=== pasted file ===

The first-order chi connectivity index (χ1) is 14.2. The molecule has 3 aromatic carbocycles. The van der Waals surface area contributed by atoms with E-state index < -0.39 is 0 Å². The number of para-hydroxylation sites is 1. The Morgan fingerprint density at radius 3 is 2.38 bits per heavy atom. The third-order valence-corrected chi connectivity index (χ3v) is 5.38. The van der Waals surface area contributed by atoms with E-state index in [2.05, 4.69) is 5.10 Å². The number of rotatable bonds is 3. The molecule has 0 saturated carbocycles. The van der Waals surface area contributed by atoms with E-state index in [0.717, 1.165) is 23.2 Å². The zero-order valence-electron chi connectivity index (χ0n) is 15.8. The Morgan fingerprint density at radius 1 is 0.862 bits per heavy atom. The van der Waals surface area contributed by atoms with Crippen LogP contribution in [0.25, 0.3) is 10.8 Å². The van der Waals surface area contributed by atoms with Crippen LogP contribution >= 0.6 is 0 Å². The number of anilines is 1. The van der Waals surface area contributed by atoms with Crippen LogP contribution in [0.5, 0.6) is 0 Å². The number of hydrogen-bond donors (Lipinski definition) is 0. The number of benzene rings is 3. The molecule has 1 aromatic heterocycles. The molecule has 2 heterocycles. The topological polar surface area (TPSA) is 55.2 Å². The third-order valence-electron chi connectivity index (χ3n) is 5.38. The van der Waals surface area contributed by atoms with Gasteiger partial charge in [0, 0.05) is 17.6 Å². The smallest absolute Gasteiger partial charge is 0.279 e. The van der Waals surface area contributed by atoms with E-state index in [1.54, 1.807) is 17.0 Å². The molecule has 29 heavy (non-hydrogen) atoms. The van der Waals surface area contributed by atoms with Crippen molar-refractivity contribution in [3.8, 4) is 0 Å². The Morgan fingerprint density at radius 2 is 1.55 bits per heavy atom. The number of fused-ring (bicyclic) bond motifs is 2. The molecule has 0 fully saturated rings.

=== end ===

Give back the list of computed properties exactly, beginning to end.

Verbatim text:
The first-order chi connectivity index (χ1) is 14.2. The molecule has 3 aromatic carbocycles. The van der Waals surface area contributed by atoms with E-state index < -0.39 is 0 Å². The number of para-hydroxylation sites is 1. The Morgan fingerprint density at radius 3 is 2.38 bits per heavy atom. The third-order valence-corrected chi connectivity index (χ3v) is 5.38. The van der Waals surface area contributed by atoms with E-state index in [2.05, 4.69) is 5.10 Å². The number of rotatable bonds is 3. The molecule has 0 saturated carbocycles. The van der Waals surface area contributed by atoms with E-state index in [0.717, 1.165) is 23.2 Å². The zero-order valence-electron chi connectivity index (χ0n) is 15.8. The Morgan fingerprint density at radius 1 is 0.862 bits per heavy atom. The van der Waals surface area contributed by atoms with Crippen LogP contribution in [0.25, 0.3) is 10.8 Å². The van der Waals surface area contributed by atoms with Crippen LogP contribution >= 0.6 is 0 Å². The number of anilines is 1. The van der Waals surface area contributed by atoms with Crippen LogP contribution in [0.5, 0.6) is 0 Å². The number of hydrogen-bond donors (Lipinski definition) is 0. The number of benzene rings is 3. The molecule has 1 aromatic heterocycles. The molecule has 2 heterocycles. The topological polar surface area (TPSA) is 55.2 Å². The third-order valence-electron chi connectivity index (χ3n) is 5.38. The van der Waals surface area contributed by atoms with Gasteiger partial charge in [0, 0.05) is 17.6 Å². The smallest absolute Gasteiger partial charge is 0.279 e. The van der Waals surface area contributed by atoms with E-state index in [1.54, 1.807) is 17.0 Å². The molecule has 29 heavy (non-hydrogen) atoms. The van der Waals surface area contributed by atoms with Crippen molar-refractivity contribution in [3.8, 4) is 0 Å². The Morgan fingerprint density at radius 2 is 1.55 bits per heavy atom. The number of fused-ring (bicyclic) bond motifs is 2. The molecule has 0 fully saturated rings.